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Witch hazel (Hamamelis virginiana) is a humble but amazing native North American shrub. For centuries, this plant has been used to calm skin irritations and heal. You can even make your own tincture! Learn more.
Witch hazel is rare among flowering plants in that its delicate, spidery blossoms open in late fall, alongside last year’s fruits, and after its leaves have fallen.
A History of Healing
The bark, twigs, leaves and roots of witch hazel have been used for hundreds of years by native Americans to treat a host of ills. Native Americans used its flexible branches for making bows and harvested its seeds for food.
It’s one of only a handful of botanicals approved by the FDA as a drug, and its distilled extracts can still be found on most pharmacy shelves. Witch hazel’s calming components reduce swelling, help repair broken skin, and fight bacteria.
Its extracts are used in many cosmetics and skin-care products, including aftershaves.
Generations of new moms have used gauze pads soaked in witch-hazel to ease the pain of episiotomy or perineal tears after childbirth.
It helps shrink hemorrhoids.
It helps reduce undereye puffiness due to soothing fluid retention beneath the eyes.
It is under active investigation for treating diabetes, skin cancers, chronic-wound care, and many other disease conditions.
Witch Hazel for Household First Aid
You can find many witch-hazel-containing products on drugstore or health-food-store shelves. Most of them are distilled products that usually contain about 14 percent of either ethyl or isopropyl alcohol as a preservative. Generations of Americans have used ordinary drugstore witch hazel as a mild antiseptic and astringent, an aftershave, a toner for oily skin and more.
Many people have trouble getting used to witch hazel’s odd smell, but it dissipates quickly after use. Lots of health-food store products containing witch hazel extracts mask the smell by adding essential oils of rose, lavender, or other aromatic herbs.
How to Make a Witch Hazel Tincture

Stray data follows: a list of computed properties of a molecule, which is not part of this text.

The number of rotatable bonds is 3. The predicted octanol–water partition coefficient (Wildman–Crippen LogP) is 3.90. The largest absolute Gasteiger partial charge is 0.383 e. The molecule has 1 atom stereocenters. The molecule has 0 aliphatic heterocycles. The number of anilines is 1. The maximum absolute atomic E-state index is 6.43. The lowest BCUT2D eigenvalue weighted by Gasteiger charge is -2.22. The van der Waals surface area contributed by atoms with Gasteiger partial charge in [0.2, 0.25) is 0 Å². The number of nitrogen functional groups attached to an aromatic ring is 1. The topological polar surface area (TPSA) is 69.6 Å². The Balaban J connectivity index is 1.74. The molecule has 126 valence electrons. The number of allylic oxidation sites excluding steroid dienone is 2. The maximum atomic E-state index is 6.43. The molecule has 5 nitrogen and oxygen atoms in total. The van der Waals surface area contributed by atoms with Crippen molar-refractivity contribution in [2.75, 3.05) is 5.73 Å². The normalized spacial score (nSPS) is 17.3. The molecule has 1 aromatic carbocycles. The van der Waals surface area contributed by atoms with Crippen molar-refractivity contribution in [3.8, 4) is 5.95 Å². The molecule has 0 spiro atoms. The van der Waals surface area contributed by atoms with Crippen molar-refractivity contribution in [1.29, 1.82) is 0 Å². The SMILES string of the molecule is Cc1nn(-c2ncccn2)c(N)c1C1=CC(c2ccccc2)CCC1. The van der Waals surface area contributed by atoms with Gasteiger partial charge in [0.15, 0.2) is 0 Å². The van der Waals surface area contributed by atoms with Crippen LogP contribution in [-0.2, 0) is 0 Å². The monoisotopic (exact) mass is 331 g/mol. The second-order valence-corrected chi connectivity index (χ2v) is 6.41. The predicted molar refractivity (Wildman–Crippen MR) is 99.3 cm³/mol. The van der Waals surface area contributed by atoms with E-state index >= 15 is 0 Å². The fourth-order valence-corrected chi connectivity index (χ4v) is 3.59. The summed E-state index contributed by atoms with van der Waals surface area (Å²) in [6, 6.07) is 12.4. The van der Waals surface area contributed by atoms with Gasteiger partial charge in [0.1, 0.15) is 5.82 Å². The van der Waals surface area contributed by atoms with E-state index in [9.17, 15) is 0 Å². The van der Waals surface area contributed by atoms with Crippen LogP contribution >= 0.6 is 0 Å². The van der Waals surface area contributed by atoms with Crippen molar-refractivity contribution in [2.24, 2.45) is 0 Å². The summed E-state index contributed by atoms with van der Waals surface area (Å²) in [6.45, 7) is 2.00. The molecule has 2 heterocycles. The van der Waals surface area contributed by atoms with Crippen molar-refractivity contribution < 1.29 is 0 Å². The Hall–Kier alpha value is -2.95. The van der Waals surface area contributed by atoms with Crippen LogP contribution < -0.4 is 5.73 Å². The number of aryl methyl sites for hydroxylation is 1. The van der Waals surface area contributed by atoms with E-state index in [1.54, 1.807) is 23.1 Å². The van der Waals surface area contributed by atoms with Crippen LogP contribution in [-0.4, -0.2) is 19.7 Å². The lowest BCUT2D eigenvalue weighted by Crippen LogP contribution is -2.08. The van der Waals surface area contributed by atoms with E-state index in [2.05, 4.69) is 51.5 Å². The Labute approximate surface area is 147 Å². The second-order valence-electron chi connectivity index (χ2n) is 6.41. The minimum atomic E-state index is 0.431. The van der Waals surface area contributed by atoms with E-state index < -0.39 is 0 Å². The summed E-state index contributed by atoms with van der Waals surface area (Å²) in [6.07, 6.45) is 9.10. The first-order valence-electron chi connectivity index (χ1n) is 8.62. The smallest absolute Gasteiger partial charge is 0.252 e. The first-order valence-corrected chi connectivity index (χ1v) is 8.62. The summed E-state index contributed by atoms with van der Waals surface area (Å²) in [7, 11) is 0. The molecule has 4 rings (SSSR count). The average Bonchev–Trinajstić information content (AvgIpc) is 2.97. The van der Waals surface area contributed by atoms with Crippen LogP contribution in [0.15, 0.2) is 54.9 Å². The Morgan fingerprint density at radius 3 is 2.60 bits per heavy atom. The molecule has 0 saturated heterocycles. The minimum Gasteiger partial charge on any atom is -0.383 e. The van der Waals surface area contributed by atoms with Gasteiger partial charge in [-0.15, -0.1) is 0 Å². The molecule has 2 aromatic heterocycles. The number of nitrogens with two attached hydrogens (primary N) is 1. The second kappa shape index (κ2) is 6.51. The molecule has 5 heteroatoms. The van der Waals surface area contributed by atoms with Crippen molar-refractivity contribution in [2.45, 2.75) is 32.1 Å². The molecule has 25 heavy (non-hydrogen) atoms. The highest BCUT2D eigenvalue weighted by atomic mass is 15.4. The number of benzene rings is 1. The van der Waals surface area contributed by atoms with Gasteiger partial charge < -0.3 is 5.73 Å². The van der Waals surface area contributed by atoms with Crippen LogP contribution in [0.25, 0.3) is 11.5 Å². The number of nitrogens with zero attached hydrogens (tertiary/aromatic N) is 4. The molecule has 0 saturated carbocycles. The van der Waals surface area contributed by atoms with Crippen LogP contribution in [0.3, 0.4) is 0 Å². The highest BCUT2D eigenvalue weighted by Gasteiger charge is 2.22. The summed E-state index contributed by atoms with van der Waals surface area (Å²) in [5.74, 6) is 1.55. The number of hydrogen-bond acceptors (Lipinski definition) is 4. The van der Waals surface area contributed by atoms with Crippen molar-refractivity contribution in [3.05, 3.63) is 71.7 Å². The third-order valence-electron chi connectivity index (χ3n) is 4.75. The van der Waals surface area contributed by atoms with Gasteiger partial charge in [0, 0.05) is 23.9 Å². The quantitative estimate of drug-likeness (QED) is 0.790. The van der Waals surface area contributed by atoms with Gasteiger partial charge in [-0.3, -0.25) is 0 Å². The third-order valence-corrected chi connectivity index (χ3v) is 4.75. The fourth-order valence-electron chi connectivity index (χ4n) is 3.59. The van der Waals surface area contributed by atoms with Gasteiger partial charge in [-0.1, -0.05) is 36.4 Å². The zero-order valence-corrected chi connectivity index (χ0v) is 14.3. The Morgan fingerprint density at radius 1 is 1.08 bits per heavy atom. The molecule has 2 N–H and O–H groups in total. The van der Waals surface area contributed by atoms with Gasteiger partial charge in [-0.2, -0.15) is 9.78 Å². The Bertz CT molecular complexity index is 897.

A “tincture” is a nondistilled witch hazel which captures MORE of the plant’s natural astrigent compounds (called tannins), most of which don’t survive the distillation process.
With a tincture, you essentially just soaking the bark or herbs straight from the plant in alcohol or vinegar for weeks to extract the active constituents.
You can make these yourself if you have access to witch hazel trees in neighboring woods. (Use the native species, Hamamelis virginiana, rather than the ornamental varieties sold in plant nurseries.) Here’s how:
To start, prune a few handfuls of twigs and small branches (please prune with care so you don’t injure the tree). To prune, ue a set of good scissor-type pruning shears. Locate the collar, the rough, swollen area at the base of each branch you plan to cut. Then locate the branch bark ridge (dark, raised area of compressed bark). Make your cut just outside the bark ridge and collar. This will allow the tree to heal its wound and prevent decay from spreading into the trunk.
After using a sharp tool to peel and scrape as much of the bark as possible into your container, cut the twigs into small pieces. The bark, especially the inner bark, contains the highest concentration of healing compounds.
Now you can either make a water-based witch hazel extraction or a long-lasting alchohol=based tincture.
Water-Based Witch Hazel Extraction or “Decoction”
Place the chopped twigs and scraped bark into a stainless-steel pot. Completely cover the witch hazel with water (use distilled water if your tap water is heavily treated). Bring the contents to a boil. Then cover the pot, and reduce heat and simmer for at least half an hour. Keep the twigs covered with water. Set in a cool place overnight, then strain into glass jar. Refrigerate and use within a few days.
Long-Lasting Alcohol Tincture
Place chopped bark and twigs in a large glass jar and cover with vodka. Let it sit in a dark, cool place for six weeks, then strain and store, covered, in a glass jar (also in a cool, dark place). To use, dilute a couple of tablespoons in half a cup of water. Soak clean gauze, washcloth, or cotton balls in the mixture, and apply.
Use the decoction or the dilute tincture on hemorrhoids, poison ivy, sunburns, bites and swellings, to soothe varicose veins, and tired muscles. You can also put some of the decoction or the diluted tincture into a spray bottle to spritz onto wounds, bruises, and itchy areas.
Although you may see references to sipping witch hazel teas and tonics for diarrhea and other conditions, most herbalists recommend using it internally only under the care of your healthcare professional.
Margaret Boyles is a longtime contributor to The Old Farmer’s Almanac. She wrote for UNH Cooperative Extension, managed NH Outside, and contributes to various media covering environmental and human health issues. Read More from Margaret Boyles